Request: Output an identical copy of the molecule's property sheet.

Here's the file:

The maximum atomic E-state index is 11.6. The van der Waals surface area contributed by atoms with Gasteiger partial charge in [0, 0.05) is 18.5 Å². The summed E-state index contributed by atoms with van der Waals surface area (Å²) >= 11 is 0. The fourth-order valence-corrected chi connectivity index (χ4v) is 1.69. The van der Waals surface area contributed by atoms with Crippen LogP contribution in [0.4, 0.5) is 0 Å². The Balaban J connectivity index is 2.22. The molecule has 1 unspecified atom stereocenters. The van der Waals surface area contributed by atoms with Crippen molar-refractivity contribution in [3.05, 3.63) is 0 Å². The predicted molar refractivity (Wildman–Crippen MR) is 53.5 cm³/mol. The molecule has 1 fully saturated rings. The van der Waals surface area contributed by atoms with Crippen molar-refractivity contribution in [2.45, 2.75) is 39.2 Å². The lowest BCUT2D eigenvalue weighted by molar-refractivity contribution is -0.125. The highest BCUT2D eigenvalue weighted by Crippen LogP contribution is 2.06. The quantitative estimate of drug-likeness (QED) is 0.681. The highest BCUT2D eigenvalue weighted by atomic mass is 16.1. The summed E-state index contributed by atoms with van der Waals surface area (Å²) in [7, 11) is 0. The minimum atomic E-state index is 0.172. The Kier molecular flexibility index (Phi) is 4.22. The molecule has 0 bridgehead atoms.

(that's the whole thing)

The maximum atomic E-state index is 11.6. The van der Waals surface area contributed by atoms with Gasteiger partial charge in [0, 0.05) is 18.5 Å². The summed E-state index contributed by atoms with van der Waals surface area (Å²) >= 11 is 0. The fourth-order valence-corrected chi connectivity index (χ4v) is 1.69. The van der Waals surface area contributed by atoms with Crippen LogP contribution in [0.4, 0.5) is 0 Å². The Balaban J connectivity index is 2.22. The molecule has 1 unspecified atom stereocenters. The van der Waals surface area contributed by atoms with Crippen molar-refractivity contribution in [3.05, 3.63) is 0 Å². The predicted molar refractivity (Wildman–Crippen MR) is 53.5 cm³/mol. The molecule has 1 fully saturated rings. The van der Waals surface area contributed by atoms with Crippen molar-refractivity contribution in [2.45, 2.75) is 39.2 Å². The lowest BCUT2D eigenvalue weighted by molar-refractivity contribution is -0.125. The highest BCUT2D eigenvalue weighted by Crippen LogP contribution is 2.06. The quantitative estimate of drug-likeness (QED) is 0.681. The highest BCUT2D eigenvalue weighted by atomic mass is 16.1. The summed E-state index contributed by atoms with van der Waals surface area (Å²) in [7, 11) is 0. The minimum atomic E-state index is 0.172. The Kier molecular flexibility index (Phi) is 4.22. The molecule has 0 bridgehead atoms.